Step 5: Inspire yourself!

When you want to do a thing, you have to inspire yourself to do it. Again, the interwebs are the best source of inspiration for those of us on a tight budget. If you are interested in fashion, and want to know how to sew, and want ideas for what to make, go to any fashion website and steal ideas. Seriously, take those ideas note for note. You're not selling this thing, so it's not like your doing anything exactly wrong. You're borrowing to learn. And really, because you are just learning you're never really going to be able to exactly re-create that new Phillip Lim design. And if you do, holy shit you're a genious, pat yourself on the back and realize you have already completely learned this thing and are amazing. And besides, you don't want to start with something that ridiculously difficult. You want to look, you want to imagine, you want inspiration.

Step 6: We all start with baby feet for baby steps

"Before you must run, you must walk. Before you must walk, you must crawl" This is how it is with everything. Start small, small projects. Some of my first sewing and design projects were barbie clothes. I'd hot glue 'em right to Barbies bod. Or I'd actually sew them. Either way, it was small, wasn't it? And then, when I wanted to start sewing clothes for myself I would buy patterns. Then, after I got pretty comfortable with most patterns and terms I started drafting my own patterns. See? It's sequential. It's logical. It works. For everything. You want to know how to do leather carving? They got kits for that. Wood burning? Same deal. Wood working? Make a birdhouse. You want to learn how to do your own taxes? They got kits for that too. See? Anything you want to do, you can find a way to learn it.

Step 7: Don't listen to anyone but yourself. Actually, don't listen to yourself either.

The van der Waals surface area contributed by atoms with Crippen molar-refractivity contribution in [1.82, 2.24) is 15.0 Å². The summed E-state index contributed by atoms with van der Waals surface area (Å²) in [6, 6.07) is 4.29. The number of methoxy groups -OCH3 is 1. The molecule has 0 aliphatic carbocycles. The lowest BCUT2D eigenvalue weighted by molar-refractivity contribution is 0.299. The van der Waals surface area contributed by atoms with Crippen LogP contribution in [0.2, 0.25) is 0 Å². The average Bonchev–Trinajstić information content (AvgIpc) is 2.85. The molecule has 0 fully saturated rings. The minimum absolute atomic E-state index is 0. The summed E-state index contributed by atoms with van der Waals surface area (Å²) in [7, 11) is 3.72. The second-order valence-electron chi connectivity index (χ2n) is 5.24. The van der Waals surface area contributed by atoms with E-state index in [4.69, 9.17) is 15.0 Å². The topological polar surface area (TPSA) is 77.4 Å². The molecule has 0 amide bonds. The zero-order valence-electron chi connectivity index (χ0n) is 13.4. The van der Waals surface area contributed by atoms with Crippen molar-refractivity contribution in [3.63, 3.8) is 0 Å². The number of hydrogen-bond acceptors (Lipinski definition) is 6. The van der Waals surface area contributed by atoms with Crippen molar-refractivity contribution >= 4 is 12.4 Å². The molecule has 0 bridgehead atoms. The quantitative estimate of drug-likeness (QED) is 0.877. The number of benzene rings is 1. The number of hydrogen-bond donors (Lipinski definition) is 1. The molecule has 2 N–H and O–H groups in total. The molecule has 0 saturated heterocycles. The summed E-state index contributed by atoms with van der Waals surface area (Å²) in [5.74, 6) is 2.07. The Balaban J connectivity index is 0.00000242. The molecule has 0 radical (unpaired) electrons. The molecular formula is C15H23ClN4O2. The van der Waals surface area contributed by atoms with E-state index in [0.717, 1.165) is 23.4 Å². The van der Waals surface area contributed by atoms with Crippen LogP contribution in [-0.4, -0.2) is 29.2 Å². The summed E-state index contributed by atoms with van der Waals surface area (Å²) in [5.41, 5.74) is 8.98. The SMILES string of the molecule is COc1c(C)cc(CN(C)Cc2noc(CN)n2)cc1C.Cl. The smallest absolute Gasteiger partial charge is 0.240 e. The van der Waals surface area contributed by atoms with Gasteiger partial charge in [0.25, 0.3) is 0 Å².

People say things, with all the best of intentions most times, that might throw you off your path. You may want to keep trying things, and they may tell you not too. Don't listen! If you really want something, fuck everyone else. You can do it. And sometimes people's encouragement can very easily discourage you. Trust me, one wrong word and you can feel like no one will understand your art ever and there's no point. Well, don't listen to encouragement either. Like when I write, I get a lot of positive feedback. I am at the point of hating it. I hate it when I give my work to someone for critique and all they say is "Good job! That's awesome!" Seriously, it makes me think they didn't think about it all. But, whatever. It's what people say when they don't know what to say. They like it, but they don't know the way I know. So I don't listen anymore. I know when I've screwed up, and even if people like what I've done I know there is room for improvement. That drives me forward. And don't listen to yourself when you start getting hung up on the little errors either. Because that's the shit that makes you quit. So listen to yourself when you're positive, and even a little when your negative. But beware the overconfidence, or the pit of no confidence in yourself at all. It makes it easy to walk away when you listen to yourself being negative, and it makes it even easier to walk away when you think your all hot shit and couldn't get any better.

Anyway, I was just trying to give myself an ego boost, a morale boost, and some energy to keep going today. I'm in a blah space, and I really need to get out of it. I'm gunna go start the dishwasher, start an episode of Mad Men and finish my pink shorts. I've named the pattern "Cream Soda Shorts" because they are the kind of hot shorts you wear out on a date to the malt shop. And they are cream soda pink.